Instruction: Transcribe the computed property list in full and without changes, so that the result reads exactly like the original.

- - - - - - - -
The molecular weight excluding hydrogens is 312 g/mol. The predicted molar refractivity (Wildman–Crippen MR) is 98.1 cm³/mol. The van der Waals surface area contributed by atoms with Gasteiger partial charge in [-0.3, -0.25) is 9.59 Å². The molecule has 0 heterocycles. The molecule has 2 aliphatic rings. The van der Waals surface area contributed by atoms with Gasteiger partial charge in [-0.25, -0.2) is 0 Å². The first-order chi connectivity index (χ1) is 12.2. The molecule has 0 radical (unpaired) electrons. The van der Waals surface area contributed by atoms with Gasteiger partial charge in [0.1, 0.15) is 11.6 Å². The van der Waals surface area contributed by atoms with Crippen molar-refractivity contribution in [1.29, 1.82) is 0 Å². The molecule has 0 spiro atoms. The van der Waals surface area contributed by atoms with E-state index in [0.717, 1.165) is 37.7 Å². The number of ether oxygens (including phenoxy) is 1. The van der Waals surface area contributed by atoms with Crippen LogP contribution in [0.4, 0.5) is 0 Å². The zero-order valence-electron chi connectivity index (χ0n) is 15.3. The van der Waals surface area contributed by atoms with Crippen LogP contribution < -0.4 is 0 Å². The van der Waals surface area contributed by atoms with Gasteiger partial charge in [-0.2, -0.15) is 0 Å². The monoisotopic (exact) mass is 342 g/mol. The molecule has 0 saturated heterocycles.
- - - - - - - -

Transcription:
The molecular weight excluding hydrogens is 312 g/mol. The predicted molar refractivity (Wildman–Crippen MR) is 98.1 cm³/mol. The van der Waals surface area contributed by atoms with Gasteiger partial charge in [-0.3, -0.25) is 9.59 Å². The molecule has 0 heterocycles. The molecule has 2 aliphatic rings. The van der Waals surface area contributed by atoms with Gasteiger partial charge in [-0.25, -0.2) is 0 Å². The first-order chi connectivity index (χ1) is 12.2. The molecule has 0 radical (unpaired) electrons. The van der Waals surface area contributed by atoms with Gasteiger partial charge in [0.1, 0.15) is 11.6 Å². The van der Waals surface area contributed by atoms with Crippen molar-refractivity contribution in [1.29, 1.82) is 0 Å². The molecule has 0 spiro atoms. The van der Waals surface area contributed by atoms with E-state index in [0.717, 1.165) is 37.7 Å². The number of ether oxygens (including phenoxy) is 1. The van der Waals surface area contributed by atoms with Crippen LogP contribution in [0.4, 0.5) is 0 Å². The zero-order valence-electron chi connectivity index (χ0n) is 15.3. The van der Waals surface area contributed by atoms with Crippen LogP contribution < -0.4 is 0 Å². The van der Waals surface area contributed by atoms with Gasteiger partial charge in [-0.2, -0.15) is 0 Å². The monoisotopic (exact) mass is 342 g/mol. The molecule has 0 saturated heterocycles.